Jack Lindquist was hired by Walt Disney as Disneyland’s first advertising manager, and eventually played a key role in making the Park a world-famous tourist attraction. From marketing the original “E tickets” to lobbying for Disneyland’s millennial expansion, Jack was involved in nearly every aspect of the theme park.
Known for his relatively hands-off management style, Jack was among the most beloved of Park executives. As Disneyland’s former executive vice president Ron Dominquez once said, “Jack is Jack, no matter where he is or what he is doing. He respects people. He goes out of his way not to be set up on a pedestal.”
Born in Chicago on March 15, 1927, Jack’s family moved to Los Angeles when he was four. A child actor, he appeared as an extra in episodes of the Our Gang series, and, later, danced in the Lucille Ball film Best Foot Forward. After graduating from Hollywood High School, Jack spent two years in the U.S. Air Force and then completed his education at the University of Southern California.
In 1955, while working for a Los Angeles advertising firm, Jack acted as a consultant to one of Disneyland’s original corporate participants. During a meeting at the Park prior to its opening, Jack “fell in love with the place.” One month later, he was working there.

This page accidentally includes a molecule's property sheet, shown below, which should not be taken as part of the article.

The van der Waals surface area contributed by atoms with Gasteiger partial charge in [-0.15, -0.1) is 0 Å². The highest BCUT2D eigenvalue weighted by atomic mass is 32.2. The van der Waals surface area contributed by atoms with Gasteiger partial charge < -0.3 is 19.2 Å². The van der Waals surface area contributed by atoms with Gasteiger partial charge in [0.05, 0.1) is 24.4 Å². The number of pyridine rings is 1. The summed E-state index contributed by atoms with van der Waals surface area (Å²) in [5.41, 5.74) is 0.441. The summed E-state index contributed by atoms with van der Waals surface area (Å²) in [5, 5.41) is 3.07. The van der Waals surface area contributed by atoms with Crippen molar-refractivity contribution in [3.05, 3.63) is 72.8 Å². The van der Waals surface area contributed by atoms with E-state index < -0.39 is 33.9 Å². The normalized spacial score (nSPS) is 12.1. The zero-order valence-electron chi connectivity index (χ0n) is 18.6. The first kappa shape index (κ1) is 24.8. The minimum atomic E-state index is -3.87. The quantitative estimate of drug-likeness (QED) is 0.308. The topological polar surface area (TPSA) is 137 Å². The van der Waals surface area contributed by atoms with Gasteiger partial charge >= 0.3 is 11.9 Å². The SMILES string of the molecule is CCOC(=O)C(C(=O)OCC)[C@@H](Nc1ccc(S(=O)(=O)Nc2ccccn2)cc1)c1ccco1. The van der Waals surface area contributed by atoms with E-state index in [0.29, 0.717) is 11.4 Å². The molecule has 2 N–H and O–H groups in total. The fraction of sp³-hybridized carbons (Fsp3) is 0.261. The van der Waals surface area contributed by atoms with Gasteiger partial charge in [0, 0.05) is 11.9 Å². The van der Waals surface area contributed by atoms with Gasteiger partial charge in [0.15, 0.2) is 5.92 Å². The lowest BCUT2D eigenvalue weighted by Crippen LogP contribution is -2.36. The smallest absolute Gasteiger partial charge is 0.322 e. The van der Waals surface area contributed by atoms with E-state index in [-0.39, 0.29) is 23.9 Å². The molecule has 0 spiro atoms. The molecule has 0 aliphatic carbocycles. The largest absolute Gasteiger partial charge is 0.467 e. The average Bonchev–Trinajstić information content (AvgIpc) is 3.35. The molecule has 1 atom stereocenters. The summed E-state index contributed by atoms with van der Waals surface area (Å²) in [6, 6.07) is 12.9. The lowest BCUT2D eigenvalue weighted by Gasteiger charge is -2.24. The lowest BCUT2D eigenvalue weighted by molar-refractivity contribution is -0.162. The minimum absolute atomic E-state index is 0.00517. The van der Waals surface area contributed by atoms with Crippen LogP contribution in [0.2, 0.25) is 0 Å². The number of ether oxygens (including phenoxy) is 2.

Jack took his first step up the Disneyland corporate ladder in 1965, when he became director of marketing. He later set the course for marketing Walt Disney World and, in 1972, was named vice president of marketing for Disneyland and Walt Disney World. Four years later, he was named vice president of marketing for Walt Disney Attractions; in 1982, he was again promoted to executive vice president of marketing and entertainment for all of the Company’s outdoor recreation activities.
Jack went on to set up the Marketing Division for Tokyo Disneyland, and as executive vice president of creative marketing concepts for Walt Disney Attractions he developed promotional and entertainment ideas for Disneyland, Walt Disney World, Tokyo Disneyland and Disneyland Paris. In 1990, Jack was named president of Disneyland, a position he called “the best job in the world!”
During his 38 years with the company, he spearheaded myriad Disney projects, including Walt Disney’s Magic Kingdom Club, Disney Dollars, the Disneyland Pigskin Classic, the Ambassador Program, and Grad Nites. He also lobbied for expansion of Disneyland, and the development of a second theme park for Disneyland Resort.
Jack Lindquist retired on Mickey Mouse’s 65th birthday, November 18, 1993. A month later, he was honored with a window on Main Street, which reads, “J.B. Lindquist, Honorary Mayor of Disneyland.” Jack published his memoir, In Service to the Mouse, in 2010.